Onion Creek Ranch, Lohn, Texas
Suzanne W. Gasparotto, Onion Creek Ranch, Lohn, TX
Lohn, Texas
Onion Creek Ranch "Chevon, cabrito, goat... No matter what you call it, it is the HEALTHY red meat™
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FERAL VS. IMPROVED GOATS

A feral goat is a mixed-breed animal that has evolved in the wild with minimal to no human intervention and has adapted to its specific environment. That adaptation is NOT transferable to a new location, despite widespread popular belief otherwise. Every time an animal is moved, it must re-adapt to its new location, bacteria, viruses, and other organisms. So-called "spanish" goats in western parts of the USA and "brush" goats in the southeastern parts of the United States are examples of feral goats.

Feral goats are neither large nor meaty. They adapted to the food supply in their area. They don't have the luxury of extra nutrition that will permit them to put on weight. They are in survival mode. When plant materials are plentiful, they reproduce and thrive. When food is scarce, starvation and predation kill many. They've been naturally selected for small size because a feral animal must be able to live on minimal amounts of food. There is a survival level of nutrition, but growth and muscling require better input.

Starting in 1990, my vision of goat raising has always been to produce an improved (meatier) animal that is managed with an economically-sound level of nutritional input. That means that sufficient amounts of land over which they can roam is essential. I don't intend for my goats to be placed into feral conditions without any supplementation or care. That isn't what happens with improved breeds of cattle or other species. You can't raise a better animal without some level of management and nutritional input.

Goat raisers need to re-evaluate their understanding of and attitude towards goats as a meat source. Putting goats into the brush or woods and rounding up those who survived starvation, predation, and winter conditions is not a business model tailored for profit. The only way this ever remotely worked in the USA was when wool sheep and hair (Angora) goats were run on native pasture and their fiber was harvested and sold to the U.S. Government under a so-called "incentive" program offering fixed prices. This isn't market-based free enterprise but rather taxpayer-subsidized price supports also known as WELFARE.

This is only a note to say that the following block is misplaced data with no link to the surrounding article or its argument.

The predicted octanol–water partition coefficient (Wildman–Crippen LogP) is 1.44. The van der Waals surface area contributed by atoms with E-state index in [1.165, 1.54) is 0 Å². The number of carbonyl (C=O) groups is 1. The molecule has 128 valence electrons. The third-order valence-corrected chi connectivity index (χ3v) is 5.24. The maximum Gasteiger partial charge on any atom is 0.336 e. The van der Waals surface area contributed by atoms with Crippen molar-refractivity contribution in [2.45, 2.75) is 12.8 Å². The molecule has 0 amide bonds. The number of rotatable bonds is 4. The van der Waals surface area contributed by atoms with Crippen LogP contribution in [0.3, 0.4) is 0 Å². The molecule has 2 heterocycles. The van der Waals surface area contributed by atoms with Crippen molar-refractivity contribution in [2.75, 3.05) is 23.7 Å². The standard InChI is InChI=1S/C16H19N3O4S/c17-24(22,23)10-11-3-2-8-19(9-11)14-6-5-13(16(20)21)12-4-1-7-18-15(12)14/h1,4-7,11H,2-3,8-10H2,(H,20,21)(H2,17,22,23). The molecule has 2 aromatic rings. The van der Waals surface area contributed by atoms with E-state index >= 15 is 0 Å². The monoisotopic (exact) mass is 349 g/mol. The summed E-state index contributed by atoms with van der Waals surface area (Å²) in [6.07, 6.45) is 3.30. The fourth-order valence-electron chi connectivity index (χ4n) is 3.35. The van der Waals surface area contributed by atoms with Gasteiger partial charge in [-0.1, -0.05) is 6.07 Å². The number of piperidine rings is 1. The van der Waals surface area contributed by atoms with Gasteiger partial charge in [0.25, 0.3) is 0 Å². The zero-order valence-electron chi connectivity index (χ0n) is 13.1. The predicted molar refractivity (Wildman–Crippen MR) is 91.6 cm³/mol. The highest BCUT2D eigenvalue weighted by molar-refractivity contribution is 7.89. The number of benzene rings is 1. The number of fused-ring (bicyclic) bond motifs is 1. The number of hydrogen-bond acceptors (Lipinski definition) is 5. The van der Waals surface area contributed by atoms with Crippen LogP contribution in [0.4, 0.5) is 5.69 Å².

Truthfully there has never been a viable meat-goat industry in the USA. No one I know of raises meat goats as their primary source of income. I want to see that happen. Forty percent (40%) of the goat meat in this country is imported frozen from Australia and New Zealand. The American market is open for the taking by some entrepreneurial goat raiser. See the July 2017 issue of MeatGoatMania http://www.tennesseemeatgoats.com/MeatGoatMania/July2017 to read the lead article entitled Making Money Raising Meat Goats.

Suzanne W. Gasparotto, Onion Creek Ranch, Texas 9/10/17

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Important! Please Read This Notice!

All information provided in these articles is based either on personal experience or information provided by others whose treatments and practices have been discussed fully with a vet for accuracy and effectiveness before passing them on to readers.

In all cases, it is your responsibility to obtain veterinary services and advice before using any of the information provided in these articles. Suzanne Gasparotto is not a veterinarian.Neither tennesseemeatgoats.com nor any of the contributors to this website will be held responsible for the use of any information contained herein.

The author, Suzanne Gasparotto, hereby grants to local goat publications and club newsletters, permission to reprint articles published on the Onion Creek Ranch website under these conditions: THE ARTICLE MUST BE REPRODUCED IN ITS ENTIRETY AND THE AUTHOR'S NAME, ADDRESS, AND CONTACT INFORMATION MUST BE INCLUDED AT THE BEGINNING OF THE REPRINT. We would appreciate notification from any clubs or publications when the articles are used. (A copy of the newsletter or publication would also be a welcome addition to our growing library of goat related information!)

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